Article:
*Naomi has moved into Faith Home, where she takes part in a vocational program and is thriving with girls her own age and older. She is working toward independent living as a future adult.
*Naomi has moved into a new foster home (Jubilee Home) due to her previous foster mothers transitioning back home after their volunteer periods. This post describes her previous family, who continues to love her so much to this day.
*Naomi is listed for international adoption with the advocacy group Reece’s Rainbow! Learn more by visiting the ‘Waiting Children‘ or ‘Find Me Friday‘ tabs in the top bar of my blog (under the drop-down menu ‘Adoption Advocacy‘).
*Naomi is eligible for a $15,000 Older Child with Down Syndrome grant through Reece’s Rainbow! Eligibility is based on application submission by an interested family and availability of funds.
PD: *Naomi wears a purple/white striped shirt & earrings. Her hair is half-up & she is smiling behind the graphic that covers part of her face to protect her identity.
In addition, *Naomi’s former foster sisters, *Esther, *Rebekah, *Tricia, and *Victoria (at risk of aging out! URGENT!), are also listed with Reece’s Rainbow. *Heidi‘s prospective mother is in the process of preparing to adopt her! Follow their journey here. *Paula still needs $85/month more in sponsorship. Sign up to sponsor her here.
*Naomi attends an on-site school, New Horizons School, in her home where she learns a vocation and receives education catered to her individual educational needs. Learn more about the school, New Horizons, as well as donate toward operational costs, here.
Carrie was previously fostering 6 girls in Ongole at SCH.
However, when co-foster mom Abby (blog here) arrived, they decided they would be able to take in 6 more girls! So, the family has grown. Abby and Carrie are now co-foster mummies to 12 amazing kids – *Stephanie, *Naomi, *Heidi, *Angel (adopted!), *Rebekah, *Paula, *Chelsea (adopted!), *Esther, *Jack (adopted!), *Jeanette (adopted!), *Phoebe (adopted!), and *Victoria.
Whew! That is a house full of energy, fun, and love. 12 little ones learning, changing, loving, living… growing. Being a parent in any respect is difficult. There are long hours, everything isn’t always sunshine and rainbows, and parents get tired. Being a foster parent (to 12 children, no less) is no different.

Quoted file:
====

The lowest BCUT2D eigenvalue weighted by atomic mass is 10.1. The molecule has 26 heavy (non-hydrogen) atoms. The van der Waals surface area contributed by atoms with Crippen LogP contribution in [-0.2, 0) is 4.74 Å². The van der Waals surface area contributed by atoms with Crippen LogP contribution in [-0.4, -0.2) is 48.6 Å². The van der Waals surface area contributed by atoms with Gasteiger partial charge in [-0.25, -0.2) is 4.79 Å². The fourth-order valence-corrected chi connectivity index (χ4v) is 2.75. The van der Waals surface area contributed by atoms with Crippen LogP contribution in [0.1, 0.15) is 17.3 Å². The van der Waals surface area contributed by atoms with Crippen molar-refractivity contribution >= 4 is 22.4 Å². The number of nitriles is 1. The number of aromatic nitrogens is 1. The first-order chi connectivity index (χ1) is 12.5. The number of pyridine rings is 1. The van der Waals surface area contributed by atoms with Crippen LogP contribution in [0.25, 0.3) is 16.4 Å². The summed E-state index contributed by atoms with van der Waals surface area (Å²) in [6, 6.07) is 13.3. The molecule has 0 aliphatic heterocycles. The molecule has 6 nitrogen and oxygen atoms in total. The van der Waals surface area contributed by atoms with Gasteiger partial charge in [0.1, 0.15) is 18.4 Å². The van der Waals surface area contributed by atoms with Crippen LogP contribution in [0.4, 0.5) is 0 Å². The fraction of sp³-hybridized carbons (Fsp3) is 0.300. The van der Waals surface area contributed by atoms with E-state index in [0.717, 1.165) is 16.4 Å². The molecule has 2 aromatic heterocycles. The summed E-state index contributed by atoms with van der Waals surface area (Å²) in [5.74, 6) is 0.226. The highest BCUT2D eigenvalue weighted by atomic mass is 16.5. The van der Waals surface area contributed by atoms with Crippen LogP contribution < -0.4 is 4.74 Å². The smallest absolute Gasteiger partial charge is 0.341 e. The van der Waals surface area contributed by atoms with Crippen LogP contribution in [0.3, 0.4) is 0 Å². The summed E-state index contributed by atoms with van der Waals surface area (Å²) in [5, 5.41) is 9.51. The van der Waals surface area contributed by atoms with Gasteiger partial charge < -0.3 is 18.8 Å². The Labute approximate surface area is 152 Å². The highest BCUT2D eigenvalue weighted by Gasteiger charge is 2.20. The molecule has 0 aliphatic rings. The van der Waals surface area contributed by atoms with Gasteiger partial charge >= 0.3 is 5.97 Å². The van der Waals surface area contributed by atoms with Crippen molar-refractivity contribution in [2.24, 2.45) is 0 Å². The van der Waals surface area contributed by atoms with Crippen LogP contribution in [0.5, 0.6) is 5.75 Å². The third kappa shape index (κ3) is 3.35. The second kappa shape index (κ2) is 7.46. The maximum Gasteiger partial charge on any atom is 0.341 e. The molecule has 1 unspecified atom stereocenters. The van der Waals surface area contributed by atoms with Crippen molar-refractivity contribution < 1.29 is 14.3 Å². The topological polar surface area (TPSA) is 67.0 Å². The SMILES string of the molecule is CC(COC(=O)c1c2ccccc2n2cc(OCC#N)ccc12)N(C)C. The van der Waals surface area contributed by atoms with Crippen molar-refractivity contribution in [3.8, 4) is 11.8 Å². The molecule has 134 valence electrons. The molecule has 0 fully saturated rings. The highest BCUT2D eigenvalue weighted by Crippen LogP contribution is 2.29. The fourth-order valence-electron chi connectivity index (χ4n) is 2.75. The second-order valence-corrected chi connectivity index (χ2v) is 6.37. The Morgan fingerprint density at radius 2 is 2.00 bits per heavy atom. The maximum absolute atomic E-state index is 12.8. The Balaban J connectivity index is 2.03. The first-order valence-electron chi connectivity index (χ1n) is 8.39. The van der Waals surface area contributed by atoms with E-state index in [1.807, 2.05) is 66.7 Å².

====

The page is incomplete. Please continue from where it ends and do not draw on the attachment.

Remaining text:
It costs money to operate SCH, and it is immensely helpful for the children to have sponsorship, so general donations go toward emergency needs or general needs instead of covering basic necessities required to keep each child healthy and give them the best care – and life – possible.
All Carrie and Abby’s girls attend mainstream private schools at this time, but if each girl were to reach full sponsorship, the family could move to Hyderabad – where there are resources such as schools which cater to children with special needs, schools for the blind, speech, and other therapy resources, and so on. The family is slated to move mid-2015, however, if they can reach full sponsorship for everyone, they can move just after the new year! This would allow them to access needed services much earlier than planned, which would be a huge blessing as well as an advantage for the kids.
If you can’t afford to sponsor a child, please share! There are also various other ways to donate here, on SCH’s official website.
You can sponsor any child who needs additional funding at SCH by using the resources found here. Use these resources to get involved in other ways, such as becoming an advocate or volunteering. You can also become a medical sponsor (ideal for large groups or organizations who wish to support SCH) and donate toward monthly emergency medical expenses; or become an educational sponsor and donate toward a specific on-site school. Learn about other ways to give charitably to SCH here, and check back often for additional opportunities.
*A note about names: SCH uses online nicknames for the children in order to protect their identity, per Indian government guidelines which state that children in care may not have identifying photos of them on the internet, as well as no identifying information such as birth name, place of origin, etc.